What really is the most dangerous game?
With a first reading, the "most dangerous game" in Richard Connell's story appears to be the hunting of human beings. But, with a return to the story, especially its ending, the reader realizes that the "most dangerous game" is the game which can end with the loss of humanity and civilization in one's soul.
After Rainsford is captured and he dines with General Zaroff, the jaded general explains that he has tired of hunting animals and now hunts a different prey. Shocked, Rainsford says, "[My experiences in the war killing people] "Did not make me condone cold-blooded murder." He leaves General Zaroff, telling him," I'm really not feeling at all well." The idea of Zaroff's game sickens him.
In this earlier part of the story, Rainsford is appalled at the game of the general. However, later when he is hunted and he must kill or be killed, Rainsford sneaks into the bedroom of Zaroff. Zaroff smiles and congratulates him; in a "low, hoarse voice, Rainsford tells the general, "I am still a beast at bay."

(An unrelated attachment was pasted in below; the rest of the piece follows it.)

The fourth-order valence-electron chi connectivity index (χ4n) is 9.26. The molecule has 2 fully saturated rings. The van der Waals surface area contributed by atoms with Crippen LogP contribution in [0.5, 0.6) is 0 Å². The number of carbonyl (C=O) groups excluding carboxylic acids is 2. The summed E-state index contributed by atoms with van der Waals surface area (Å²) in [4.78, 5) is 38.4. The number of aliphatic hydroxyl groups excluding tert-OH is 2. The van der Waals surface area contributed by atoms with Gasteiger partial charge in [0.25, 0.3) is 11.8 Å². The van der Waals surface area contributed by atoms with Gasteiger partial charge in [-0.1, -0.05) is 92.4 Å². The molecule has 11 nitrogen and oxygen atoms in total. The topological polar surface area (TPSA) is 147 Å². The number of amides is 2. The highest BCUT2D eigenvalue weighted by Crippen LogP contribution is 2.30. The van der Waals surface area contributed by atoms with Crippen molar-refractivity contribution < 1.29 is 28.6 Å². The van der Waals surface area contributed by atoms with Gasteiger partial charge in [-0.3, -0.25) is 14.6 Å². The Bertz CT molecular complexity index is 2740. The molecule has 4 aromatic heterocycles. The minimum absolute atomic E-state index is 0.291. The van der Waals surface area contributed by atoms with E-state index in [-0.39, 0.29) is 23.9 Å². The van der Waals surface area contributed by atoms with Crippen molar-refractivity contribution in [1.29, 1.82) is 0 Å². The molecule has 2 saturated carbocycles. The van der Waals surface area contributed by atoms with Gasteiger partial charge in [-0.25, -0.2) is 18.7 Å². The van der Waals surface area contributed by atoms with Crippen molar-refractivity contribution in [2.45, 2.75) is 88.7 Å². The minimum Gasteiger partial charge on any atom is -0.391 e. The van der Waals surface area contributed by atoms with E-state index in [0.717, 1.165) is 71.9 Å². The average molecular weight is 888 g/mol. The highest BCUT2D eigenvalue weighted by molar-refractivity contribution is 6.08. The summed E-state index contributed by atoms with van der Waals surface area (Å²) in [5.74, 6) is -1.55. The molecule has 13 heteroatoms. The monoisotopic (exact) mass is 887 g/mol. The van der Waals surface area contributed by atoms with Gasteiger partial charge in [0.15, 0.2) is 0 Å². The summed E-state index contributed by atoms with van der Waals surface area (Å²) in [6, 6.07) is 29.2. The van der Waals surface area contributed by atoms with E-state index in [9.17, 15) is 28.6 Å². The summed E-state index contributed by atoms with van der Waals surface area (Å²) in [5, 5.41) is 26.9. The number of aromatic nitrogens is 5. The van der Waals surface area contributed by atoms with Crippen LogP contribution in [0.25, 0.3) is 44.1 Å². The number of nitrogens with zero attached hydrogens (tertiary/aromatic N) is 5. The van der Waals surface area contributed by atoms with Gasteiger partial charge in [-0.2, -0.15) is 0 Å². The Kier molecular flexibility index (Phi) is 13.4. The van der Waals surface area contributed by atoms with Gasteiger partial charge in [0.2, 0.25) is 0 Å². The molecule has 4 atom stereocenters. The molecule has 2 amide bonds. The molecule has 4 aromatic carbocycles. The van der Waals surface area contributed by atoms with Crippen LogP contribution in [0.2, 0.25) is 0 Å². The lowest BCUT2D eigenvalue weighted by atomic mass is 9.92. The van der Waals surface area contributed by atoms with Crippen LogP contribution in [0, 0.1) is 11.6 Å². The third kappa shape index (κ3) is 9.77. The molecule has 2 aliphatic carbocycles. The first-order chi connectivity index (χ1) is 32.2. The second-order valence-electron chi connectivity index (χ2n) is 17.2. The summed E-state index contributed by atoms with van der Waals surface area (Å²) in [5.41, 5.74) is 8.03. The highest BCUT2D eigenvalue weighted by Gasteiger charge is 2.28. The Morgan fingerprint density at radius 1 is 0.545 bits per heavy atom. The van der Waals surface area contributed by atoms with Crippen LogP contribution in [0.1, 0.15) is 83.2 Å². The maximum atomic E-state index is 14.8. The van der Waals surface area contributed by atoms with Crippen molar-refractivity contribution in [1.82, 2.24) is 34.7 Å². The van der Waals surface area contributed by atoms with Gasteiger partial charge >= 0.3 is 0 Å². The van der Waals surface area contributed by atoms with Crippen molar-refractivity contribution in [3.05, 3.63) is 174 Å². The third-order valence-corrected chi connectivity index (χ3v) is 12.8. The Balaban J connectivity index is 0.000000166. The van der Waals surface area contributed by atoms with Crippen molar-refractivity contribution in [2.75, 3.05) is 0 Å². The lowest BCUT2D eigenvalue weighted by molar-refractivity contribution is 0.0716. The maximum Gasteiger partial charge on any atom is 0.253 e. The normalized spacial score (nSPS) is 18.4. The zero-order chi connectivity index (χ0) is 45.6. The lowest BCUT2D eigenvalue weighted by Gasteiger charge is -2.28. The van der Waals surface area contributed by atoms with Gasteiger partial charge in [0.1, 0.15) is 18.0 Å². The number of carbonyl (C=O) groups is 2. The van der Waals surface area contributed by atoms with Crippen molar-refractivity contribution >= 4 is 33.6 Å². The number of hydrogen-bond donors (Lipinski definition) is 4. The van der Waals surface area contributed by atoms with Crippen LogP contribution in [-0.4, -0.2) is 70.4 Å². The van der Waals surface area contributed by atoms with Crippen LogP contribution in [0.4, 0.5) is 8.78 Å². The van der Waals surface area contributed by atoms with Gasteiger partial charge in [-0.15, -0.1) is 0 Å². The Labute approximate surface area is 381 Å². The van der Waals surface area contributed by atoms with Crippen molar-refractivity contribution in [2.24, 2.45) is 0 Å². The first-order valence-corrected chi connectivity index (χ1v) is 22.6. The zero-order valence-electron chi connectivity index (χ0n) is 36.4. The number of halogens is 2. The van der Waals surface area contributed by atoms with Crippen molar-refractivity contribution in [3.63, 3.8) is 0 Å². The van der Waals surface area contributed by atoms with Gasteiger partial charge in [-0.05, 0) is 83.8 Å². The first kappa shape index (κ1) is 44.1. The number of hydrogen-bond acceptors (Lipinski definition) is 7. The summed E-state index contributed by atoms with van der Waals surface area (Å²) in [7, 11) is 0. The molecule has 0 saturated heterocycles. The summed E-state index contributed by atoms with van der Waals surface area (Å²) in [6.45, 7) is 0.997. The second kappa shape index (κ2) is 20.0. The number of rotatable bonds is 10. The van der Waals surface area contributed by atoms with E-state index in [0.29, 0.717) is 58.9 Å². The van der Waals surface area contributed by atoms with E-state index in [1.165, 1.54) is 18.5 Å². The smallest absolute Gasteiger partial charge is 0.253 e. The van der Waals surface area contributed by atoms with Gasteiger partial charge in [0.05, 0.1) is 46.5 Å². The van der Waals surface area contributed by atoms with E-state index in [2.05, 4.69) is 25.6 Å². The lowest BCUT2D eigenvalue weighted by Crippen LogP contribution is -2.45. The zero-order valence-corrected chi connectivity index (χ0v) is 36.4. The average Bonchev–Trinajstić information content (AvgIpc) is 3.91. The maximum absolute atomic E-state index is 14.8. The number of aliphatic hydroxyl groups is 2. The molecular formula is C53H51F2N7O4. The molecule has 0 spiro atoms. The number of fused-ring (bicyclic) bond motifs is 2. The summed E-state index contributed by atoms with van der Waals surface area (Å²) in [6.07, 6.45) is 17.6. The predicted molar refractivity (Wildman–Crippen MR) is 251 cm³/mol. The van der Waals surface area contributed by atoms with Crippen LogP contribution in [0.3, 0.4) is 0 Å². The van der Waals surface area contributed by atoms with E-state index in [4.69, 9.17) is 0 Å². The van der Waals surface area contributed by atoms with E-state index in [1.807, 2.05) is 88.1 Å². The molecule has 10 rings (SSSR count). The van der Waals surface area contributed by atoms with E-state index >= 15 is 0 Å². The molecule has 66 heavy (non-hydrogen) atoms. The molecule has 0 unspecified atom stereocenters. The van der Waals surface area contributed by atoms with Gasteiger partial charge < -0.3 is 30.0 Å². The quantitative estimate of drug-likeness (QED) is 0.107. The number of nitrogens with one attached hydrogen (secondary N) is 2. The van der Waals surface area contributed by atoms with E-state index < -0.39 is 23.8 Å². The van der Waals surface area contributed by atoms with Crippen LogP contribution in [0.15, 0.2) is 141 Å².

Reduced to the savage level, Rainsford kills Zaroff. Unlike the earlier Rainsford with a civilized soul who was appalled at killing a man for sport, Rainsford's final line indicates his reduction to savagery: "He had never slept in a better bed...."